Francisco and Giovanna have kept in touch and, earlier this month, Giovanna hosted a conference in Minneapolis (flyer), which brought together journalists covering refugees and migration from all over the world. Of course, she invited Francisco, which gave me the chance to finally meet him in person.  We reflected upon the way in which our project changed his thinking about journalism.

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Dream Teams

November 3, 2017

Greetings from Rabat, Morocco where I am with 15 eager American students and Aida Alami (photo), a contributor to the New York Times (Aida is also on Round Earth’s Advisory Board). We’re here this week helping the students polish their pitches before they and their Moroccan partners embark on 5 weeks of field reporting.

In the field now, as part of our reporting project in Haiti,are Michel Joseph,

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We’re on the ground in Haiti

October 20, 2017

Journalists Amy Bracken (American) and Michel Joseph (Haitian), along with Haitian photographer, Edine Celestin, started work together this week, the first team reporting for Round Earth Media’s project on inequality in Haiti.

Reeling from natural disasters, bitterly divided over politics and still struggling with a colonial past, Haiti appears to be trapped in a self-destructive spiral. Out of the limelight, however, people work to rebuild their lives with ingenuity and a dogged refusal to be left behind.

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We’re Off and Running!

September 15, 2017

Students just arrived in Morocco & South Africa

What a program! From our very first semester in Morocco (more than 5 years ago), with this story in the New York Times.  To last semester’s reporting for public radio stations nationwide (PRi’s The World).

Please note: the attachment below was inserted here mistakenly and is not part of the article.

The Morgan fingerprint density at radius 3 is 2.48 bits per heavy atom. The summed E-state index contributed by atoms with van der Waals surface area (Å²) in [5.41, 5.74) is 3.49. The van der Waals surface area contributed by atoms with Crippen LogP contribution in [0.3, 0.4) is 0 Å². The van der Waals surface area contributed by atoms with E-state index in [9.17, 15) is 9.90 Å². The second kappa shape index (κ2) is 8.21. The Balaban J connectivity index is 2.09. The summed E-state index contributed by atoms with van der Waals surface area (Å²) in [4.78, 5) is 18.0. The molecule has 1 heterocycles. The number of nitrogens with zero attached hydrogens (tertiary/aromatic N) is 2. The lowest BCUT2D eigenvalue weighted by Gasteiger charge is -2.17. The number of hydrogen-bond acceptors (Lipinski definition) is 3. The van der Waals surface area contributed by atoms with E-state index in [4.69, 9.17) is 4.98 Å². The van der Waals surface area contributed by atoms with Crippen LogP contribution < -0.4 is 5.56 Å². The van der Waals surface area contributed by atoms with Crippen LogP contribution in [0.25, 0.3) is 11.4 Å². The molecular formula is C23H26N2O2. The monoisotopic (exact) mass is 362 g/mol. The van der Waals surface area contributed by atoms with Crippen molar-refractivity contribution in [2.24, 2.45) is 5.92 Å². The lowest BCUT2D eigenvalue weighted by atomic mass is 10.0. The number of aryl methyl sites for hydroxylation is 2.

And from South Africa, a great start to the second semester of our new journalism track on a program about political transformation in this fascinating,

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Working for a Better World

April 17, 2017

Years ago, in preparation for spending 6 months on assignment in Bolivia, I read a magnificent book byWilliam Powers:Whispering in the Giant’s Ear: A Frontline Chronicle from Bolivia’s War on Globalization (2006). Little did I know that, during my stay in Cochabamba, I would become friends with Melissa Draper and that Melissa and Bill would marry years later.  It is a small world!

Today, I received an email from Bill — he’s working on a new book and shared the draft manuscript with me. 

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Yes, They Can!

April 7, 2017

Student Journalist Emily Rizzo (right) with Ahmed Kathrada and Barbara Hogan

It’s been 5 years since SIT Study Abroad approached me with the idea of starting a journalism program in Morocco.   I agreed — under two conditions.  We use the Round Earth partnership model (an American journalism student partnered with a young journalist from the country). And, we publish the stories in top media outlets–  if they’re good enough.  To their eternal credit, SIT said “Why not?”  But others weren’t so sure.